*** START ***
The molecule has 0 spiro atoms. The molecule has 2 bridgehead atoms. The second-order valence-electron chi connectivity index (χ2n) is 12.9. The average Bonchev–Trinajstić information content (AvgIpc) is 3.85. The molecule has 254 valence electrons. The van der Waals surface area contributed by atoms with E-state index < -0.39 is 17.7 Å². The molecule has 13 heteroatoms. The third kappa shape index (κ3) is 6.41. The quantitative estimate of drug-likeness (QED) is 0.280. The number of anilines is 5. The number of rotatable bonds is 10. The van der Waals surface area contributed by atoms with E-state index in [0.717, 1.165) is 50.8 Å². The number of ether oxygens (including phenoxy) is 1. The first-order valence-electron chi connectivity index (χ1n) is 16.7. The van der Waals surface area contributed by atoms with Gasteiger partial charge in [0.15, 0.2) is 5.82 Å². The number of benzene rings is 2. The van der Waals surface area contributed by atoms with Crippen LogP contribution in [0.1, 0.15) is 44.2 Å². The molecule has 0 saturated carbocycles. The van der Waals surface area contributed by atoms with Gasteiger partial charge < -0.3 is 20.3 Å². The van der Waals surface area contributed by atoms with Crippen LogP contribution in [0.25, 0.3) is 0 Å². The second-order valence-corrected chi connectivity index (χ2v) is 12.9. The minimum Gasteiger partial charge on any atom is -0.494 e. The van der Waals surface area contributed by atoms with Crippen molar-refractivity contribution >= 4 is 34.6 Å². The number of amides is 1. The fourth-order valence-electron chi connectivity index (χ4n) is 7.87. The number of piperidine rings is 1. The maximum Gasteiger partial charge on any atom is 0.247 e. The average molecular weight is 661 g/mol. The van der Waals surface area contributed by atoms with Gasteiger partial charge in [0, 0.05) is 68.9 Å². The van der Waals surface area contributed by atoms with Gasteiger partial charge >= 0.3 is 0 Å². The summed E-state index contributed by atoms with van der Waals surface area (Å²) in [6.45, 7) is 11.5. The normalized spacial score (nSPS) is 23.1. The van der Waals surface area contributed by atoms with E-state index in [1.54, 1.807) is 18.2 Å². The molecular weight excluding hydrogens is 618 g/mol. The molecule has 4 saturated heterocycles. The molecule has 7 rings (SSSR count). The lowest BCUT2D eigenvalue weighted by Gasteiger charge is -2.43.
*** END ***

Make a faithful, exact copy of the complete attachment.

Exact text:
The molecule has 0 spiro atoms. The molecule has 2 bridgehead atoms. The second-order valence-electron chi connectivity index (χ2n) is 12.9. The average Bonchev–Trinajstić information content (AvgIpc) is 3.85. The molecule has 254 valence electrons. The van der Waals surface area contributed by atoms with E-state index < -0.39 is 17.7 Å². The molecule has 13 heteroatoms. The third kappa shape index (κ3) is 6.41. The quantitative estimate of drug-likeness (QED) is 0.280. The number of anilines is 5. The number of rotatable bonds is 10. The van der Waals surface area contributed by atoms with E-state index in [0.717, 1.165) is 50.8 Å². The number of ether oxygens (including phenoxy) is 1. The first-order valence-electron chi connectivity index (χ1n) is 16.7. The van der Waals surface area contributed by atoms with Gasteiger partial charge in [0.15, 0.2) is 5.82 Å². The number of benzene rings is 2. The van der Waals surface area contributed by atoms with Crippen LogP contribution in [0.1, 0.15) is 44.2 Å². The molecule has 0 saturated carbocycles. The van der Waals surface area contributed by atoms with Gasteiger partial charge < -0.3 is 20.3 Å². The van der Waals surface area contributed by atoms with Crippen LogP contribution in [0.25, 0.3) is 0 Å². The second-order valence-corrected chi connectivity index (χ2v) is 12.9. The minimum Gasteiger partial charge on any atom is -0.494 e. The van der Waals surface area contributed by atoms with Crippen molar-refractivity contribution >= 4 is 34.6 Å². The number of amides is 1. The fourth-order valence-electron chi connectivity index (χ4n) is 7.87. The number of piperidine rings is 1. The maximum Gasteiger partial charge on any atom is 0.247 e. The average molecular weight is 661 g/mol. The van der Waals surface area contributed by atoms with Gasteiger partial charge in [0, 0.05) is 68.9 Å². The van der Waals surface area contributed by atoms with Gasteiger partial charge >= 0.3 is 0 Å². The summed E-state index contributed by atoms with van der Waals surface area (Å²) in [6.45, 7) is 11.5. The normalized spacial score (nSPS) is 23.1. The van der Waals surface area contributed by atoms with E-state index in [1.54, 1.807) is 18.2 Å². The molecular weight excluding hydrogens is 618 g/mol. The molecule has 4 saturated heterocycles. The molecule has 7 rings (SSSR count). The lowest BCUT2D eigenvalue weighted by Gasteiger charge is -2.43.